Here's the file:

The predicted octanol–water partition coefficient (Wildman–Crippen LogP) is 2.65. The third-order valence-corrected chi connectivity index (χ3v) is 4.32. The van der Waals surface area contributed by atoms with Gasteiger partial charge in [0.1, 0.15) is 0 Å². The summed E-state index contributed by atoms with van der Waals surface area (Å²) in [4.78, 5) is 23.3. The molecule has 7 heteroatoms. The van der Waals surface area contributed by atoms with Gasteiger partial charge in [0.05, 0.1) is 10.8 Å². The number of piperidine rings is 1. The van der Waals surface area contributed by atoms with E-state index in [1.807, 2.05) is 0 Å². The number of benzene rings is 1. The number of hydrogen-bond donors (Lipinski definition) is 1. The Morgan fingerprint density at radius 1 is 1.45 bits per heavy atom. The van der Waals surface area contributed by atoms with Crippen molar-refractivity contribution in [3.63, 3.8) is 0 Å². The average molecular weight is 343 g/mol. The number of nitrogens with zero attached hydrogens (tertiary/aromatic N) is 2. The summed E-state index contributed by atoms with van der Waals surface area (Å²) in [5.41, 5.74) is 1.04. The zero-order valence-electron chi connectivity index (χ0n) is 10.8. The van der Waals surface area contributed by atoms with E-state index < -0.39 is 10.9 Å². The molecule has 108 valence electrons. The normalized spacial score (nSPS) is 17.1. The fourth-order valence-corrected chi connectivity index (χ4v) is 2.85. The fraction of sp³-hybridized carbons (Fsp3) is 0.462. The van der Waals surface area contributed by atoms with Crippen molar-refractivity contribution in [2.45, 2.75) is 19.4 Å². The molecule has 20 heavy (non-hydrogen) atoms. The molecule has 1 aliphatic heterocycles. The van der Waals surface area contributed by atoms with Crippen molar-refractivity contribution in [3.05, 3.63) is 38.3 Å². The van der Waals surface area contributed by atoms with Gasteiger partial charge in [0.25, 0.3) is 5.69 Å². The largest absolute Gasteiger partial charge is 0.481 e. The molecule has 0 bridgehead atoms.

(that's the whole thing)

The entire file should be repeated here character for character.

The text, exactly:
The predicted octanol–water partition coefficient (Wildman–Crippen LogP) is 2.65. The third-order valence-corrected chi connectivity index (χ3v) is 4.32. The van der Waals surface area contributed by atoms with Gasteiger partial charge in [0.1, 0.15) is 0 Å². The summed E-state index contributed by atoms with van der Waals surface area (Å²) in [4.78, 5) is 23.3. The molecule has 7 heteroatoms. The van der Waals surface area contributed by atoms with Gasteiger partial charge in [0.05, 0.1) is 10.8 Å². The number of piperidine rings is 1. The van der Waals surface area contributed by atoms with E-state index in [1.807, 2.05) is 0 Å². The number of benzene rings is 1. The number of hydrogen-bond donors (Lipinski definition) is 1. The Morgan fingerprint density at radius 1 is 1.45 bits per heavy atom. The van der Waals surface area contributed by atoms with Crippen molar-refractivity contribution in [3.63, 3.8) is 0 Å². The average molecular weight is 343 g/mol. The number of nitrogens with zero attached hydrogens (tertiary/aromatic N) is 2. The summed E-state index contributed by atoms with van der Waals surface area (Å²) in [5.41, 5.74) is 1.04. The zero-order valence-electron chi connectivity index (χ0n) is 10.8. The van der Waals surface area contributed by atoms with E-state index < -0.39 is 10.9 Å². The molecule has 108 valence electrons. The normalized spacial score (nSPS) is 17.1. The fourth-order valence-corrected chi connectivity index (χ4v) is 2.85. The fraction of sp³-hybridized carbons (Fsp3) is 0.462. The van der Waals surface area contributed by atoms with Crippen molar-refractivity contribution in [2.45, 2.75) is 19.4 Å². The molecule has 20 heavy (non-hydrogen) atoms. The molecule has 1 aliphatic heterocycles. The van der Waals surface area contributed by atoms with Crippen molar-refractivity contribution in [3.05, 3.63) is 38.3 Å². The van der Waals surface area contributed by atoms with Gasteiger partial charge in [0.25, 0.3) is 5.69 Å². The largest absolute Gasteiger partial charge is 0.481 e. The molecule has 0 bridgehead atoms.